USDA's will release its monthly Crop Production and World Agricultural Supply and Demand Estimates reports Friday, July 11, at 11 a.m. CDT.
What should farmers know going into these reports? Four market experts provide a rundown.
Bob Utterback, Farm Journal Economist and president of Utterback Marketing
What is the old adage "rain makes grain"? Looking out the back door with today’s rain, the crop looks good. Corn in many fields is beginning to tassel, above shoulder high and looking to be a great crop. Many in the trade are guessing yields this fall could come in above 162 to 167 bushels per acre giving the United States a carryover above 2 billion. Demand is already becoming weak and the potential for a good global corn crop implies the corn prices have no reason to bounce.
Many producers are already facing a good crop and the new crop cash price below the $4 level hoping for a bounce into harvest or after the bins doors shut. The only problem I have with that scenario is what if everyone has a decent crop and demand continues to stay weak through the end of the year and throughout 2015.
Now is a time to reflect and decide where your bottom line is as to what price is break even for corn and how to enhance revenue if the cash price does not cover the input costs. The next few years without an event to spark the prices higher, is going to be difficult at best when it comes to pricing your crop.
Read Utterback's blog, "Outlook Today."
Ted Seifried, vice president of the Zaner Ag Hedge Group
We think the July WASDE report could be quite bearish for corn and soybeans and neutral to bearish for wheat. When we plug in the new USDA planted acreage numbers we get a big production number for soybeans. Also, with Quarterly Grain Stocks numbers coming in higher than expected for corn and soybeans this could suggest demand is a little softer then expected and beginning stocks could be higher especially for corn.
The biggest surprise on this report could be the new crop soybean carry over number. With the sharp increase in soybeans acres it will be interesting to see how the USDA handles the increase in production. Will the USDA dramatically increase demand to offset the increase in production or will the USDA leave the demand side of the balance sheet unchanged and show us a huge increase in ending stocks? If USDA leaves the demand side of the equation mostly unchanged we could get a larger then expected carryover number, but if they feel demand could increase then it they could offset a good amount of the increase in production and ending stocks could come in below expectations.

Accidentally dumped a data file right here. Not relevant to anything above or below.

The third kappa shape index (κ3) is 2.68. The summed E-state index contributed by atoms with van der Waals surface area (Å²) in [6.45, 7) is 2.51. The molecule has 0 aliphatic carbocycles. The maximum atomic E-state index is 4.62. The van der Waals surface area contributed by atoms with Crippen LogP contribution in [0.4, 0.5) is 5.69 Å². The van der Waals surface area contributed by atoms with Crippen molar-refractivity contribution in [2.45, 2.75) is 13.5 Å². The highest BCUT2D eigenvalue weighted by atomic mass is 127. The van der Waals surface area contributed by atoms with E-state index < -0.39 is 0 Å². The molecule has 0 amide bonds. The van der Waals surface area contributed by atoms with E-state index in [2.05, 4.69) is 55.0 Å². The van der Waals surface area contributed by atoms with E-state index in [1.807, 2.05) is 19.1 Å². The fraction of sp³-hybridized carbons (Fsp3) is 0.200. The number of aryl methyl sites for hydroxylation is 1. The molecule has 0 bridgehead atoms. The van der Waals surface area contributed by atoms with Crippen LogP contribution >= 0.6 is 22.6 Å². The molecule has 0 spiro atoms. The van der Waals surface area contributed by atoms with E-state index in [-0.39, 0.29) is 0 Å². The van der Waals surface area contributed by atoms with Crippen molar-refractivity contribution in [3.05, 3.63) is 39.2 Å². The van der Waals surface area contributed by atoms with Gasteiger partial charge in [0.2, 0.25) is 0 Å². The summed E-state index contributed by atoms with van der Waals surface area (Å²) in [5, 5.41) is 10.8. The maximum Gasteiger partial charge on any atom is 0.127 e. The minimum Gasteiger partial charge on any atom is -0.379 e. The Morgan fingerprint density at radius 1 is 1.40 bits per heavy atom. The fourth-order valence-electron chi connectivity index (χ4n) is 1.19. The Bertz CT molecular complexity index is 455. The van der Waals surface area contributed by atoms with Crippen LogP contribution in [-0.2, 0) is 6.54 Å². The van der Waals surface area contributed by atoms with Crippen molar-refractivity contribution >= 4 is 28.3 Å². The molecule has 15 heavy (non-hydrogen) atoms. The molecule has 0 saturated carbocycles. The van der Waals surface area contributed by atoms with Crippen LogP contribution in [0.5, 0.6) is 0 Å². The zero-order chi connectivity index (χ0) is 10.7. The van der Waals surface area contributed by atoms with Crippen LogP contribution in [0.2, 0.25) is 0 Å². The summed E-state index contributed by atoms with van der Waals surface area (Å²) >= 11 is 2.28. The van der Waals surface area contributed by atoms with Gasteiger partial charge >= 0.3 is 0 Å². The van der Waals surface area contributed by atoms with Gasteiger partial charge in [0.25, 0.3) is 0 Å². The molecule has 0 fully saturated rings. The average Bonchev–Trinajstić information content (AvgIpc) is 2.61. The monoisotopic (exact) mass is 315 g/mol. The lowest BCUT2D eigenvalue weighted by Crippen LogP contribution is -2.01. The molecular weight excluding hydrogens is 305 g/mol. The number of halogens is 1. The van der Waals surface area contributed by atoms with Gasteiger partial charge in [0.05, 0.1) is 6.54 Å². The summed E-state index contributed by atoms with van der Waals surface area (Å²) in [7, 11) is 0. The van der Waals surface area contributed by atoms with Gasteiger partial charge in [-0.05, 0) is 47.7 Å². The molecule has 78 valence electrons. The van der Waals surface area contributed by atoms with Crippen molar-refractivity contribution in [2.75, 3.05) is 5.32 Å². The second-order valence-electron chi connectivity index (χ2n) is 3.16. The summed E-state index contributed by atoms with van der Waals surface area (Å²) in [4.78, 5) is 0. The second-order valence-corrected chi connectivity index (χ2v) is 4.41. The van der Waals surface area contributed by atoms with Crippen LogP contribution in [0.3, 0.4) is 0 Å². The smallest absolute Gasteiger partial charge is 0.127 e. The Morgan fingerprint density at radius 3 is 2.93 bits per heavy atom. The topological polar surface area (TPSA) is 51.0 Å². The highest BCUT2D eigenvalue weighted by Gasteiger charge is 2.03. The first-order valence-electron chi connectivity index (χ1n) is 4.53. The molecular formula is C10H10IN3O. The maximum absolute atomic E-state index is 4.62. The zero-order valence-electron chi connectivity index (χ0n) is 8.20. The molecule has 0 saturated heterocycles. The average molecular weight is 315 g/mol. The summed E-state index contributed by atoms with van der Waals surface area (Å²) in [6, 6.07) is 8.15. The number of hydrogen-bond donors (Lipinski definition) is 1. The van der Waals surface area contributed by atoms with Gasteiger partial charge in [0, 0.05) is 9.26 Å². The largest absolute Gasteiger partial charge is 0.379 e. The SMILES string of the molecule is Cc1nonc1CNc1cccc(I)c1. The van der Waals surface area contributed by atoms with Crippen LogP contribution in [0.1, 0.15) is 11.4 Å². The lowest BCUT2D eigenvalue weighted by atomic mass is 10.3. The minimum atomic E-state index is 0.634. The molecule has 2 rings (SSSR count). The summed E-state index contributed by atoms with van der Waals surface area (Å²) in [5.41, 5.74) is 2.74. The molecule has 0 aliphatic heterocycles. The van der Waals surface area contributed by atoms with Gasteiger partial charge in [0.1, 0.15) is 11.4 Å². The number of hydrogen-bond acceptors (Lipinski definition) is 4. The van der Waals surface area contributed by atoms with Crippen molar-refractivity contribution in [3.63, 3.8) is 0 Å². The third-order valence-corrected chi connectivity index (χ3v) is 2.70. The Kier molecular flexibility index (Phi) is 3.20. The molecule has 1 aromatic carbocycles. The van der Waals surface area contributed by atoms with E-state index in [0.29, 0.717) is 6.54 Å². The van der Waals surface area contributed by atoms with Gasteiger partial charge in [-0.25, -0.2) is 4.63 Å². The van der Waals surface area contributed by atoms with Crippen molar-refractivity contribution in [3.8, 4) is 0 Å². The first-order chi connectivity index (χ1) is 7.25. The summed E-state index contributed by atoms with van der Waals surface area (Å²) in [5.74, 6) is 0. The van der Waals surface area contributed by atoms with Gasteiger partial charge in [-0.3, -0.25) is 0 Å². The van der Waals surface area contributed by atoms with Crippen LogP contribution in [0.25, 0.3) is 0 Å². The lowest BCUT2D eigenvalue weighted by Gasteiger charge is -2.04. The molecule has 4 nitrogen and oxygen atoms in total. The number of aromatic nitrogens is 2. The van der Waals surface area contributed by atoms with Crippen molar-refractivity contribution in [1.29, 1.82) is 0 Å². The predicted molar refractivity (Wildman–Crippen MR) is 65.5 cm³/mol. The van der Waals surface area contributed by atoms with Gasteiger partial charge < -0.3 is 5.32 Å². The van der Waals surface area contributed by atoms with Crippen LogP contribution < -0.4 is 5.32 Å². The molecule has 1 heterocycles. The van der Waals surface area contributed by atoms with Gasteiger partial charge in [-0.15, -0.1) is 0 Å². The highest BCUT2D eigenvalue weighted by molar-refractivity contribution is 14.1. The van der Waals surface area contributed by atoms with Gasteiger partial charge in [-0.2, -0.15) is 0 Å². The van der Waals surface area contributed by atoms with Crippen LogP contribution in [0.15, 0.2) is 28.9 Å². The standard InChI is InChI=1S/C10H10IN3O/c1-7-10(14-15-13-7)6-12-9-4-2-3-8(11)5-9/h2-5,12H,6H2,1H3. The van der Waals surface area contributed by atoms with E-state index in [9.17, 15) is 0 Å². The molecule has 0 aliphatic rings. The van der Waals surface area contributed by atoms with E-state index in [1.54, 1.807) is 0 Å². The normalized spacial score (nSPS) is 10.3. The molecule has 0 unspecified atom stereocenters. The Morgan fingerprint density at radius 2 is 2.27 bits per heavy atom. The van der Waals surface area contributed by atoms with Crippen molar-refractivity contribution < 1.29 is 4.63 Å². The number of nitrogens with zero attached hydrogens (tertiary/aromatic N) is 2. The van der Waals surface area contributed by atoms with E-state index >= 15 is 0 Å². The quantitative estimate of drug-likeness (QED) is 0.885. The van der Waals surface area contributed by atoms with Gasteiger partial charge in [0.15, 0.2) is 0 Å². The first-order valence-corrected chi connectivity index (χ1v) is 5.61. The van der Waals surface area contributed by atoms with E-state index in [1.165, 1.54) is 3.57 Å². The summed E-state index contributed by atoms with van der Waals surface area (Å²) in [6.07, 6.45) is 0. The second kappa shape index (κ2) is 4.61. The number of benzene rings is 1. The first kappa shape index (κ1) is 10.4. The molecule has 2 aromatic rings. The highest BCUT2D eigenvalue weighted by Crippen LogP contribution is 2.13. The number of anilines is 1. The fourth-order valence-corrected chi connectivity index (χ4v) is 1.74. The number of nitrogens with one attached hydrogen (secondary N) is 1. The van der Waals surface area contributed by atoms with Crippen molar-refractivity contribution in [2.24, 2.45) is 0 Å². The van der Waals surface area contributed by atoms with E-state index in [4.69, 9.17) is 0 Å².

Unless there is a major change in the weather pattern we think corn and soybeans prices could continue to decline while wheat prices may start to stabilize not far from current levels. We are currently projecting corn prices near $3.50, soybean prices near $9.75-$9.25 and Chicago wheat near $5.50.
Read Seifried's blog, "The Ted Spread."
Daniel Hueber, general manager of The Hueber Report
While all the figures on Friday should be larger, with the already negative psychology of the market it may not be any worse than expectations. The trade is expecting a slight increase in the corn yield and little change in bean yields but with the boost in acreage, the bean production number will be huge nevertheless. I suspect the biggest challenge will be that whatever the report says, the trade will anticipate that the numbers are understated with the continuing good weather. Wheat should be a non-event but of course if that is the expectation there is always room for a surprise.
While unusual to see changes in the corn yield on the July report it is not unprecedented. The average trade estimate calls for not even a 1 bushels boost and I would not be surprised to see a 2 to 3 bushel increase. That is still within the range of estimates but would have to be considered negative. With beans on the other hand, any change or at least increase would be highly unlikely so a change would come as a surprise. The enormity of the size of the bean crop and the world ending stock numbers should be the albatross that continues to drag on this market.
Right now it is difficult to be anything but bearish and I am looking for December corn to head down to at least 3.75 and potentially the 3.50/3.30 zone. The gap left this week in November beans gives me a target of 10.19 and a dip below 10 would seem feasible if there are no weather issues in August.
Read Hueber's blog, "The Hueber Report."
Paul Georgy, president of Allendale, Inc.
Allendale thinks the standout adjustments on Friday’s Supply and Demand report for old corn could come in feed use, ethanol use and exports with a net increase in ending stocks. New crop corn will likely see adjustments in planted acres, harvested acres and possibly yield.
USDA is less likely to change soybean yields on the July report as they have made adjustments only one time out of the last 28 years. Ending stocks for new crop soybeans could reach 400 million bushels, more than 3 time current year ending stocks.
Old-crop soybeans are being watched closely on how USDA will handle the stocks situation due to actual export sales and domestic crush usage already above previous targets.
Read Georgy's blog, "The Allendale Wake-Up Call."
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